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JAMA Netw Open. 2018 Nov 2;1(7):e184145. doi: 10.1001/jamanetworkopen.2018.4145.

Incidence Trends of Atopic Dermatitis in Infancy and Early Childhood in a Nationwide Prescription Registry Study in Norway.

Author information

Department of General Practice, Institute of Health and Society, University of Oslo, Oslo, Norway.
Department of Pharmacoepidemiology, Norwegian Institute of Public Health, Oslo, Norway.
Department of Dermatology, Institute of Clinical Medicine, Oslo University Hospital, University of Oslo, Oslo, Norway.
Division of Mental and Physical Health, Norwegian Institute of Public Health, Oslo, Norway.
Department of Community Medicine and Global Health, Institute of Health and Society, University of Oslo, Oslo, Norway.
Oslo Centre for Biostatistics and Epidemiology, Oslo University Hospital and University of Oslo, Oslo, Norway.



With increasing prevalence of atopic dermatitis (AD) and its manifestation in most countries, together with the supporting evidence of the progression to other atopic phenotypes, AD has developed into a worldwide public health concern. The presence of the disease of has increased since the 1950s, but some recent studies suggest a stationary or decreasing trend.


To analyze a nationwide health register based on prescription data to determine the incidence rate (IR) of AD in an entire pediatric population.

Design, Setting, and Participants:

All children resident in Norway younger than 6 years from January 1, 2009, through December 31, 2015, were included in this cohort study. Medical diagnoses and disease-specific medications were used as a proxy for identifying children with AD in this population-based prescription registry study. The prescription study was terminated in 2016. The total number of 295 286 disease-specific prescriptions was analyzed from August 2016 through December 2017. The hypothesis was formulated before, during, and after the data collection.

Main Outcomes and Measures:

All children with a medical diagnosis of AD or eczema based on at least 2 prescriptions of topical corticosteroids or at least 1 prescription of topical calcineurin inhibitors. Incidence rates per person-year (PY) and IR ratios were calculated.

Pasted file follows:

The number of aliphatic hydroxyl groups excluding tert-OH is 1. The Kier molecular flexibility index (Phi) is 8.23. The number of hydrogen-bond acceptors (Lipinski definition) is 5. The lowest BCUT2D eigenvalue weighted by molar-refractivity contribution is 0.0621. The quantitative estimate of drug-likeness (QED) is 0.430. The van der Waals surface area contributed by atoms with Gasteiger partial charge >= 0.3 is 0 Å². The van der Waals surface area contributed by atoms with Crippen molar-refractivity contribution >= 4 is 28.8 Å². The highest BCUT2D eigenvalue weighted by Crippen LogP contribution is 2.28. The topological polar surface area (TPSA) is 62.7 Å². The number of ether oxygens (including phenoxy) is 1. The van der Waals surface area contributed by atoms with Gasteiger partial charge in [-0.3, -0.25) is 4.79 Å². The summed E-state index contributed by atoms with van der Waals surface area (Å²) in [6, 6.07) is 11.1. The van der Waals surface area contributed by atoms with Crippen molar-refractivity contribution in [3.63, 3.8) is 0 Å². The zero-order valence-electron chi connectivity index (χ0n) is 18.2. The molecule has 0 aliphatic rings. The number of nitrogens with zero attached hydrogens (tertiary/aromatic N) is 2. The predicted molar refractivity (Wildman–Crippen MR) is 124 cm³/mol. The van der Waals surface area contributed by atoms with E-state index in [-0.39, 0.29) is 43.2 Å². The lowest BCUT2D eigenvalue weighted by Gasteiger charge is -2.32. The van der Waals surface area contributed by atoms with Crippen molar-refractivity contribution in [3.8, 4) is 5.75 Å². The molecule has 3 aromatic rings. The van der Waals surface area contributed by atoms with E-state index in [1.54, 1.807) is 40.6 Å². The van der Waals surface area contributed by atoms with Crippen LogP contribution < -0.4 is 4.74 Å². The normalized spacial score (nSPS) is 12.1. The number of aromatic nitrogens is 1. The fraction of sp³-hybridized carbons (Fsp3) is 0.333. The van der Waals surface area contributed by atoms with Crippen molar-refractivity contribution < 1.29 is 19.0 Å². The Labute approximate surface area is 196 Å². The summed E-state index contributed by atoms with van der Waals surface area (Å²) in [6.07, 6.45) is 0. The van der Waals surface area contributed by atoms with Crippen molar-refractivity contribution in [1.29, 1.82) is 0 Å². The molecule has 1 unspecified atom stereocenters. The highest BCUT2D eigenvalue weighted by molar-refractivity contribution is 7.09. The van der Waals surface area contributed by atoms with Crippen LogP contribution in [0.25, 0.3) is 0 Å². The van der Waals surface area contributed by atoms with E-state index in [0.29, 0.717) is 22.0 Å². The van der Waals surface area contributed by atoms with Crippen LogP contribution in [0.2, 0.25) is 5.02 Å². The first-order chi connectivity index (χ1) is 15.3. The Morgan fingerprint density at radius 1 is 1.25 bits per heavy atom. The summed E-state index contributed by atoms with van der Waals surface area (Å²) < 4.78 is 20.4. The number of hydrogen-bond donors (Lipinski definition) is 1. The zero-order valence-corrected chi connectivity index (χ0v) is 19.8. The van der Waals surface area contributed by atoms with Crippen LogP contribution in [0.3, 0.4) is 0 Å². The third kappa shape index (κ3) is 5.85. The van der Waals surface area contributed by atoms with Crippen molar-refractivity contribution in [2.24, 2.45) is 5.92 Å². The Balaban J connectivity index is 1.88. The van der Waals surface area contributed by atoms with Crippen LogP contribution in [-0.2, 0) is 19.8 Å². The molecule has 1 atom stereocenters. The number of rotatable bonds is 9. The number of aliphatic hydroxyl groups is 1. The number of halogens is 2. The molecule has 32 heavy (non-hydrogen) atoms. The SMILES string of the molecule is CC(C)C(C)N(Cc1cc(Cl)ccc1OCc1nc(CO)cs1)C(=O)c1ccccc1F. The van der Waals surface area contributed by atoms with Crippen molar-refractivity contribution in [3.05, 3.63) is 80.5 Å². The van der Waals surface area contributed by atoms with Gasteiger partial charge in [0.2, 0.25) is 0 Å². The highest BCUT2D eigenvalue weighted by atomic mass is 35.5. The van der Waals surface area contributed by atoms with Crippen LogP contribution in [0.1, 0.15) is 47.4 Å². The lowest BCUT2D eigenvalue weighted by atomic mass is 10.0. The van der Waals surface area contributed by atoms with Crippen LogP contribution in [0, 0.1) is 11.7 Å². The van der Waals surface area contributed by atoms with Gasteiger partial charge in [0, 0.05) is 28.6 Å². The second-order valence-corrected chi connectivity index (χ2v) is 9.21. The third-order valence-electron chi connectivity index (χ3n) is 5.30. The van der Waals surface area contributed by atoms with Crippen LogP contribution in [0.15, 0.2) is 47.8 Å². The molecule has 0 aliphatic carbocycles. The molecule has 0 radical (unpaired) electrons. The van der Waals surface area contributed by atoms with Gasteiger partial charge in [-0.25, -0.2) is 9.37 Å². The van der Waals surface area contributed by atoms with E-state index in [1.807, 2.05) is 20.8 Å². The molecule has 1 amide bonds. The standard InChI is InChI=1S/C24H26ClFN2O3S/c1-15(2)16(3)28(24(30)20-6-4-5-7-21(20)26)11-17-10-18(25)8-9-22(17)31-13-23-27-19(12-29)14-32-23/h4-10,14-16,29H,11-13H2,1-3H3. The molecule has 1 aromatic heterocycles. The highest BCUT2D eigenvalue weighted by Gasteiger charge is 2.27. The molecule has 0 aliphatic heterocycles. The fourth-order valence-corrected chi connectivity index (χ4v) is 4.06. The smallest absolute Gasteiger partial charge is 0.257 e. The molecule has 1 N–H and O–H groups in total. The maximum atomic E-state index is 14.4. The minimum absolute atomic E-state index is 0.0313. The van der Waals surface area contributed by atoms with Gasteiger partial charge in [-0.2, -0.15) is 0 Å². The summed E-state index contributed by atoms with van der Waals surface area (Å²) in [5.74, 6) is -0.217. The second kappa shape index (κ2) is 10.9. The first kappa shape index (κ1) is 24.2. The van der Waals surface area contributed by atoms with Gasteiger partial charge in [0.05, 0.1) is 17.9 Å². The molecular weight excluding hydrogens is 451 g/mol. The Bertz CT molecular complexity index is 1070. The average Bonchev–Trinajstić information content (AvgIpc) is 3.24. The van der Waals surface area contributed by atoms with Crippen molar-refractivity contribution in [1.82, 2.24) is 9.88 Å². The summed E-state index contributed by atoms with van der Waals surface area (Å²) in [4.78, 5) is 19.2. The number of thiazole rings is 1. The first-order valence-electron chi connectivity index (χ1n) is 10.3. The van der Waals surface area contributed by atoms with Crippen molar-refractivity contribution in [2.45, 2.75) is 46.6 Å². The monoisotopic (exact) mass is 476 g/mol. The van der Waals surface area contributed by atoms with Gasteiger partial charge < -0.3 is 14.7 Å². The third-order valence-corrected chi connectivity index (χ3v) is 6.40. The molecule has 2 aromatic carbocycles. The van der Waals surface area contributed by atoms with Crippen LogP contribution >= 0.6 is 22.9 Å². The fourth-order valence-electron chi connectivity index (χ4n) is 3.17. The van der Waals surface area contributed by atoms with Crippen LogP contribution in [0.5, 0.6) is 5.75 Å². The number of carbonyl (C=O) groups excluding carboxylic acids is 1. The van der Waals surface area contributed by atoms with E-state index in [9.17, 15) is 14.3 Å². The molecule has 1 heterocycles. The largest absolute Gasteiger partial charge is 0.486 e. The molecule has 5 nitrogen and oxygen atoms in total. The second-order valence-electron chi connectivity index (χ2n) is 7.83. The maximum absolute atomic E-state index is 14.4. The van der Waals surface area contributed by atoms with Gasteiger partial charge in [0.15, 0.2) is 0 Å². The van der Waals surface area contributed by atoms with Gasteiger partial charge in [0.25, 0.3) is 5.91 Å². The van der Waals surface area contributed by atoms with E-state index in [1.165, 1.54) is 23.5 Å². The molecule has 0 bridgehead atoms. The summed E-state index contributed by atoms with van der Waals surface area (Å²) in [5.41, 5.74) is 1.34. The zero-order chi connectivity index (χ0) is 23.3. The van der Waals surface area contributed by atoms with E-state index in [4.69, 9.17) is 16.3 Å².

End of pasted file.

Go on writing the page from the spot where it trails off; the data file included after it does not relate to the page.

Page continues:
A total of 295 286 disease-specific prescriptions were dispensed to 122 470 children, of whom 63 460 had AD and 56 009 (88.3%) had reimbursed prescriptions and associated AD diagnoses. The annual Norwegian study population (aged <6 years) increased from 357 451 children in 2009 to 373 954 in 2015. The overall IR increased from 0.028 per PY (95% CI, 0.028-0.029 per PY) in 2009 to 0.034 per PY (95% CI, 0.033-0.035 per PY) in 2014. For children younger than 1 year, the IR increased from 0.052 per PY (95% CI, 0.050-0.053 PY) in 2009 to 0.073 per PY (95% CI, 0.071-0.075 per PY) in 2014. In this age group, the IR was 53% higher in boys compared with girls (IR ratio, 1.53; 95% CI, 1.49-1.57; P < .001). The incidence proportion before the age of 6 years was 17.4% (95% CI, 17.2%-17.7%). The primary seasons for the onset of AD were winter and spring.

Conclusions and Relevance:

This nationwide study suggests an increase in the IR of pediatric AD, especially among children younger than 1 year. This study's findings suggest that increase occurred with a higher IR during winter and spring seasons. Atopic dermatitis had an earlier onset in boys than in girls. During the study period, more than 1 in 6 children younger than 6 years had, at some point, been affected by AD.

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